[sdiy] super cheap synthisizers

phillip m gallo philgallo at attglobal.net
Wed Jun 12 21:16:41 CEST 2002


"With a phase accu the output is frequency is independent from the sample
frequency".

--->Yes, sample rate is constant the "phase increment" is variable.
Although if this is a single proc/DCO your sample rate can adjust slightly
to allow for integer multiples of Frequency Increment. This sampling rate
variation does not have to violate your output filter requirements.

"This way the frequency is rock solid but you wave form does NOT always
start
with sample #1."

--->Your phase accumulator can be loaded to begin at any point along the
wave from start to finish.

"Note that there will be amplitude jitter when doing a saw wave this way."

--->No amplitude variation should be expected using just the phase accum's
raw (saw) count directly as a waveform.

"A high sample rate like Paul uses solves this problem".

---> For DCO's i recommend 48-50K depending on how "binary" your algorithm
is.

The phase accu method is only good if you use a DAC.

---> The phase accum doesn't require a DAC to generate stable amplitude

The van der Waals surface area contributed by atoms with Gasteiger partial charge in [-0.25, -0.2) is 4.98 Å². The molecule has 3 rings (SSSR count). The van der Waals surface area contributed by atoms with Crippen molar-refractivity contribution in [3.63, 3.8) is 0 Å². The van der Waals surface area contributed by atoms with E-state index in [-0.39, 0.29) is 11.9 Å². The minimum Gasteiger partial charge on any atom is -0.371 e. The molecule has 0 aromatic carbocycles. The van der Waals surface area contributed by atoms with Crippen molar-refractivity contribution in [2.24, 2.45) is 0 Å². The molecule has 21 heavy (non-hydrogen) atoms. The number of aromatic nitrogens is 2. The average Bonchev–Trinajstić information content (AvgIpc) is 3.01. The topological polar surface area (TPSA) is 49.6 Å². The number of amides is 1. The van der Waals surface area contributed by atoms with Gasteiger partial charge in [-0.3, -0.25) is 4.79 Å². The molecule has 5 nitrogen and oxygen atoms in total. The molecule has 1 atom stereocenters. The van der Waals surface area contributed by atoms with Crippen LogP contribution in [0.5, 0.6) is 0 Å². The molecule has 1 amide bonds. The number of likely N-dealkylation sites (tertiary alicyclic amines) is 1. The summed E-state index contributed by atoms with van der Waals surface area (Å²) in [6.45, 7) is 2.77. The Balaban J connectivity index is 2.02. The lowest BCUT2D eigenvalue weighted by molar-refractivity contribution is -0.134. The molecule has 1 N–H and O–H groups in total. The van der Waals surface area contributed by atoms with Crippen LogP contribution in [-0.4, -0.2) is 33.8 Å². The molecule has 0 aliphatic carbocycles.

Sawtooth waveforms.

"but because the generated wave forms are always full code, you don't need a
high resolution DAC.
Think 8 bit R2R will be plenty.

--->The DAC resolution will drive a noise source which is the noise
resulting from "quantization error".  This error is the result of the
staircased waveform that emits from the process. Filtering can fix this but
is best implemented in an "adaptive" way. This is a "rub" similar to the
"integrator reset" amplitude issue. Now this is for a synth so "one man's
meat is anothers poisen" (cliche' targeting vegan's i guess). IMHO a 12 bit
DAC is a good compromise between resolution and low cost.  I use 16.

Using a phase accu to reset a ramp like some pp proposed won't work.
This would cause frequency jitter AND give low frequency resolution.
Unlike the sample read out, the ramp has no fixed phase relation with the
accu. Frequency jitter because the number of clocks in-between resets will
differ.
Low resolution because this would be the same as using a "slow" timer.

---> Your frequency jitter occurs mainly as a result of the freq. of  your
sample rate, the sophistication of your rounding technique, and the
determinism of your algorithm.  Again and single DCO/uP solution can pull
all kind of non-exotic tricks to minimize jitter.

regards,
p


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